Does PDF/A pass muster for archiving?

Is PDF/A the right solution to long term archiving? A German academic has published a detailed paper criticising aspects of accessibility and reusability of the format and considering the alternatives.

PDF/A differs from PDF by prohibiting features ill-suited to long-term archiving, such as font linking and encryption.

Marco Klindt of the Zuse Institute Berlin, a research institute for applied mathematics and computer science, believes the PDF/A format has shortcomings and potential pitfalls that may create problems for present and future content users.

Klindt says, “Converting “normal” PDFs to PDF/A a-level conformance automatically is not advisable as a lot of information may already be lost during the creation process of the document.

“The benefit and convenience of PDF to easily capture all kinds of textual and graphical information in an electronic equivalent of a stack of paper comes at a cost for digital archives. In the digital preservation workflow technical validation is an essential step to ensure files are valid with respect to the specification of the file format they claim to be. This process will always be costly as it involves manual assessment as the tools are not yet usable for a fully automatic workflow …”

“Despite the reusability issues, exporting to PDF sometimes also results in significant loss of information apart from text structure. Two examples: Spreadsheet formulas and numerical precision are lost, making testing data sets more difficult. Storing OCR results as invisible text over the digital facsimiles loses the confidence values for characters of the recognition software.”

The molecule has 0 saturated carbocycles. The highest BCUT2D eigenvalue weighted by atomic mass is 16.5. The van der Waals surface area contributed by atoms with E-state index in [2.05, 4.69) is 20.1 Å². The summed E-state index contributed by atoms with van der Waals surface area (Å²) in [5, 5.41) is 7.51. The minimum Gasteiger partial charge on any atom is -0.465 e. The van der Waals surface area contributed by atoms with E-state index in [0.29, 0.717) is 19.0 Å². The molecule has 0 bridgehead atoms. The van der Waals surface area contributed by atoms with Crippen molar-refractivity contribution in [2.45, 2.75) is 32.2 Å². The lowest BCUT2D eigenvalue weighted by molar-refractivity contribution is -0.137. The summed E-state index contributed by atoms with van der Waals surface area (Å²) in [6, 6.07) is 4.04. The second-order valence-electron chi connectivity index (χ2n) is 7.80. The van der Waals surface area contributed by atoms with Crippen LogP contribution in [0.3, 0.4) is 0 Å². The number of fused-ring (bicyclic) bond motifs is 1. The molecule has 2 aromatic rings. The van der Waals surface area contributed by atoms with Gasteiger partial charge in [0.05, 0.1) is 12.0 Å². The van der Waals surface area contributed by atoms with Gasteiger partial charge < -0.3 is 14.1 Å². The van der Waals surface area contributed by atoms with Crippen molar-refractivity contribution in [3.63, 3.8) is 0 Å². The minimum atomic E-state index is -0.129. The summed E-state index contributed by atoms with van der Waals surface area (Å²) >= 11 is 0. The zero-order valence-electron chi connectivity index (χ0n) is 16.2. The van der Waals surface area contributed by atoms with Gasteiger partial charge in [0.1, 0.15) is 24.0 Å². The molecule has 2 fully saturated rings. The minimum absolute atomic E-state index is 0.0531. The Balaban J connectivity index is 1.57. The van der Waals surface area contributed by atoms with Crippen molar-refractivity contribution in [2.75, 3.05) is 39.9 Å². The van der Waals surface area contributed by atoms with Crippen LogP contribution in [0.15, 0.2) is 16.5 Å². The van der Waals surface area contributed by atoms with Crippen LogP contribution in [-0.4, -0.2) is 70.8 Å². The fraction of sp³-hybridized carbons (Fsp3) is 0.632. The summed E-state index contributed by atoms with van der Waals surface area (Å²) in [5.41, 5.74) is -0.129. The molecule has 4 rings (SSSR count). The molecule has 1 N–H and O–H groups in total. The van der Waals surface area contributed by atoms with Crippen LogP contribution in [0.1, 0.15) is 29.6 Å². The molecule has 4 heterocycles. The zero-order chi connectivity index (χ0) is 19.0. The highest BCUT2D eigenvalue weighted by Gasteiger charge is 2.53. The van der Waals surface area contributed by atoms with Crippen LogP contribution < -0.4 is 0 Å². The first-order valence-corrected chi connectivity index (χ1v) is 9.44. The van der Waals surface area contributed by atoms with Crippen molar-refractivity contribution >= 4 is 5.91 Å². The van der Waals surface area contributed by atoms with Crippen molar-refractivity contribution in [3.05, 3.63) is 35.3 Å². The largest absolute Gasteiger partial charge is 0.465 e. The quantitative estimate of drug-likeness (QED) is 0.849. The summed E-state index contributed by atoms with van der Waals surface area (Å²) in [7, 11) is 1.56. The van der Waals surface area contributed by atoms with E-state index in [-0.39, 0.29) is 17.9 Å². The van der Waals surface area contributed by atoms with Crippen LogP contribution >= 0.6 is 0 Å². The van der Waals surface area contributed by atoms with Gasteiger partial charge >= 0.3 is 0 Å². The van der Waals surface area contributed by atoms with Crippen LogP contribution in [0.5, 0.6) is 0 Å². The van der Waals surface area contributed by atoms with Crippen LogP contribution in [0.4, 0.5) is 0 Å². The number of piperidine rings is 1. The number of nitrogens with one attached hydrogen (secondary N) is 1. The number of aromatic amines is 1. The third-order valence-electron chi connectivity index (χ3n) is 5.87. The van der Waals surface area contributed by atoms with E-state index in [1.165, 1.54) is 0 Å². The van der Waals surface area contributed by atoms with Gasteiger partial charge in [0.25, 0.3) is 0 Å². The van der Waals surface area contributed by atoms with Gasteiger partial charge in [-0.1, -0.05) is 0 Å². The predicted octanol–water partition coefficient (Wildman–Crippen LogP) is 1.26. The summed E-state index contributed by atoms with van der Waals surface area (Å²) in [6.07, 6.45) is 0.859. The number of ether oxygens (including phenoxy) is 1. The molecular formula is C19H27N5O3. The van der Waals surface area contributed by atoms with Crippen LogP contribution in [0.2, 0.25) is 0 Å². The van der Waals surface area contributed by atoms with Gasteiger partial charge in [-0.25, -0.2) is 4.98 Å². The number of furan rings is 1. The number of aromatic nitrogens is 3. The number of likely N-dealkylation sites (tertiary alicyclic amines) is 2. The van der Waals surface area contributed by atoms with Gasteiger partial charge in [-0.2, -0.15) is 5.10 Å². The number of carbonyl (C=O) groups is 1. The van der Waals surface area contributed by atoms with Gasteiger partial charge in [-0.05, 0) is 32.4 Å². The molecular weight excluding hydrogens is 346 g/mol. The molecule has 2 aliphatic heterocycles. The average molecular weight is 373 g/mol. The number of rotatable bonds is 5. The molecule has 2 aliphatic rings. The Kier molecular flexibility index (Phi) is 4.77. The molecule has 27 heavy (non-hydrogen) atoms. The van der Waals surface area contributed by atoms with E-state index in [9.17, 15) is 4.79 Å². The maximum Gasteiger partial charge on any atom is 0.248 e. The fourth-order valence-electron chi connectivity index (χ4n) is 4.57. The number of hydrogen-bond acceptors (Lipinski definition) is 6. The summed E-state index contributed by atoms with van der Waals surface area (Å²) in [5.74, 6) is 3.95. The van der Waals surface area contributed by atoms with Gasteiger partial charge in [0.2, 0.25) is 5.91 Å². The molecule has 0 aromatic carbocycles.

However, he concedes that “there is no viable alternative to PDF as a universal digital container of everything that can be flattened to printed pages.

“PDF/A is perceived to be an archival solution for digital documents. Discussion within the community revealed the reason for that is three-fold: Firstly, it is marketed as an archival format. The A in PDF/A might stand for “Archive” or “Archival” or simply for the letter “A”; I haven’t found any official explanation for the choice of A in the acronym.

“The second reason may be that it is used by so many institutions to a point where a critical mass is reached. They cannot altogether err in their risk assessment, so the reasoning is that you simply cannot be wrong when you run with the flock. And thirdly, there does not seem to be a better alternative available …”

One of the strategies he suggests is to employ PDF/A-3 which allows the original source documents to be embedded and linked alongside the PDFs for full text and structure retention.

The full paper is available online at  “PDF/A considered harmful for digital preservation.”

Carl Wilson at the Open Preservation Foundation has responded to the paper with “PDF/A and Long Term Preservation.”

He notes that “PDF/A is not a standard you’d have designed with long-term preservation in mind. It’s also significantly more complex than necessary in many cases.”

However, “Regardless of opinions regarding the format, a major consideration for memory institutions with a mandate for preservation is pragmatism. Governmental and commercial organisations currently make wide use of the PDF format and there seems little prospect of that changing in the short to medium term.”

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